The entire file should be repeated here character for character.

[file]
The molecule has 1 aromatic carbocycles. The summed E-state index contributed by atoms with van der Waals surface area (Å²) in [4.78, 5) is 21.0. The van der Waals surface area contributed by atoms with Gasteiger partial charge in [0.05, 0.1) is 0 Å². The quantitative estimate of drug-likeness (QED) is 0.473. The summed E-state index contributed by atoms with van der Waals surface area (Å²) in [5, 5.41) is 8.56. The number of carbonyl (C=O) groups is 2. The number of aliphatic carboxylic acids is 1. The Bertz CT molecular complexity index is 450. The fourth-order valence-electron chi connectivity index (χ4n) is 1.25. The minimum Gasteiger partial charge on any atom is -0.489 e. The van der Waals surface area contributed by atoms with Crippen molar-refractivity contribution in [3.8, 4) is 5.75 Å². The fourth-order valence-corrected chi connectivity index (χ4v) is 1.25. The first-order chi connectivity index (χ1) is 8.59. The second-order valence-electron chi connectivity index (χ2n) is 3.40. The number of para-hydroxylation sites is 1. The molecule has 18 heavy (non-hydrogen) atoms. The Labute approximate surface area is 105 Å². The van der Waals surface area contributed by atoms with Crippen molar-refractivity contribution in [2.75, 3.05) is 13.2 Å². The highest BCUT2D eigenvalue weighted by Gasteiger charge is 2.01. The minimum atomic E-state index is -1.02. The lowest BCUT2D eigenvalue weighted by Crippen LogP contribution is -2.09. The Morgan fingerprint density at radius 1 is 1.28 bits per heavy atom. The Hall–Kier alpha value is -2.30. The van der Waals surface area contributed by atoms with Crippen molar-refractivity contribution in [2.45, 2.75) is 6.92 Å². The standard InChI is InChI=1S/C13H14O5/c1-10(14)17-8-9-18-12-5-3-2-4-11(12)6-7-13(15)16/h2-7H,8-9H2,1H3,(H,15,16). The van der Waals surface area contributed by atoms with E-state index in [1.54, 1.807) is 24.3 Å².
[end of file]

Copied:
The molecule has 1 aromatic carbocycles. The summed E-state index contributed by atoms with van der Waals surface area (Å²) in [4.78, 5) is 21.0. The van der Waals surface area contributed by atoms with Gasteiger partial charge in [0.05, 0.1) is 0 Å². The quantitative estimate of drug-likeness (QED) is 0.473. The summed E-state index contributed by atoms with van der Waals surface area (Å²) in [5, 5.41) is 8.56. The number of carbonyl (C=O) groups is 2. The number of aliphatic carboxylic acids is 1. The Bertz CT molecular complexity index is 450. The fourth-order valence-electron chi connectivity index (χ4n) is 1.25. The minimum Gasteiger partial charge on any atom is -0.489 e. The van der Waals surface area contributed by atoms with Crippen molar-refractivity contribution in [3.8, 4) is 5.75 Å². The fourth-order valence-corrected chi connectivity index (χ4v) is 1.25. The first-order chi connectivity index (χ1) is 8.59. The second-order valence-electron chi connectivity index (χ2n) is 3.40. The number of para-hydroxylation sites is 1. The molecule has 18 heavy (non-hydrogen) atoms. The Labute approximate surface area is 105 Å². The van der Waals surface area contributed by atoms with Crippen molar-refractivity contribution in [2.75, 3.05) is 13.2 Å². The highest BCUT2D eigenvalue weighted by Gasteiger charge is 2.01. The minimum atomic E-state index is -1.02. The lowest BCUT2D eigenvalue weighted by Crippen LogP contribution is -2.09. The Morgan fingerprint density at radius 1 is 1.28 bits per heavy atom. The Hall–Kier alpha value is -2.30. The van der Waals surface area contributed by atoms with Crippen molar-refractivity contribution in [2.45, 2.75) is 6.92 Å². The standard InChI is InChI=1S/C13H14O5/c1-10(14)17-8-9-18-12-5-3-2-4-11(12)6-7-13(15)16/h2-7H,8-9H2,1H3,(H,15,16). The van der Waals surface area contributed by atoms with E-state index in [1.54, 1.807) is 24.3 Å².